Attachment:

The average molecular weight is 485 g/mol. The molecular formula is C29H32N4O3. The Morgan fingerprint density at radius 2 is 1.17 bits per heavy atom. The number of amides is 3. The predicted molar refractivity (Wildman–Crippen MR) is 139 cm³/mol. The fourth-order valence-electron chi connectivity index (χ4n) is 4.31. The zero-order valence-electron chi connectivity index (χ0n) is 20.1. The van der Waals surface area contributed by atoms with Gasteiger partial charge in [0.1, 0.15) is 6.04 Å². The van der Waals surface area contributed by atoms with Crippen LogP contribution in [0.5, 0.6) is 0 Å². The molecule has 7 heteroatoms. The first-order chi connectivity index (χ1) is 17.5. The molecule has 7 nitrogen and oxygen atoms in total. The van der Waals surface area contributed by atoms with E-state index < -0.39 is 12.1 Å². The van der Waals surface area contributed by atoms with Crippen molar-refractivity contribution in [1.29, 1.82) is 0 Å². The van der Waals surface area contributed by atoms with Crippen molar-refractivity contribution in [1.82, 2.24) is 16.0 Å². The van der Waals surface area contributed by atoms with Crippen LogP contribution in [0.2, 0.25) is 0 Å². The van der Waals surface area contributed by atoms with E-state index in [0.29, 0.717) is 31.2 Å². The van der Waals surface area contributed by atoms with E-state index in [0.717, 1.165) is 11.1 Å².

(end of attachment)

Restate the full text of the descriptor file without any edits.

The average molecular weight is 485 g/mol. The molecular formula is C29H32N4O3. The Morgan fingerprint density at radius 2 is 1.17 bits per heavy atom. The number of amides is 3. The predicted molar refractivity (Wildman–Crippen MR) is 139 cm³/mol. The fourth-order valence-electron chi connectivity index (χ4n) is 4.31. The zero-order valence-electron chi connectivity index (χ0n) is 20.1. The van der Waals surface area contributed by atoms with Gasteiger partial charge in [0.1, 0.15) is 6.04 Å². The van der Waals surface area contributed by atoms with Crippen LogP contribution in [0.5, 0.6) is 0 Å². The molecule has 7 heteroatoms. The first-order chi connectivity index (χ1) is 17.5. The molecule has 7 nitrogen and oxygen atoms in total. The van der Waals surface area contributed by atoms with E-state index < -0.39 is 12.1 Å². The van der Waals surface area contributed by atoms with Crippen molar-refractivity contribution in [1.29, 1.82) is 0 Å². The van der Waals surface area contributed by atoms with Crippen molar-refractivity contribution in [1.82, 2.24) is 16.0 Å². The van der Waals surface area contributed by atoms with Crippen LogP contribution in [0.2, 0.25) is 0 Å². The van der Waals surface area contributed by atoms with E-state index in [0.29, 0.717) is 31.2 Å². The van der Waals surface area contributed by atoms with E-state index in [0.717, 1.165) is 11.1 Å².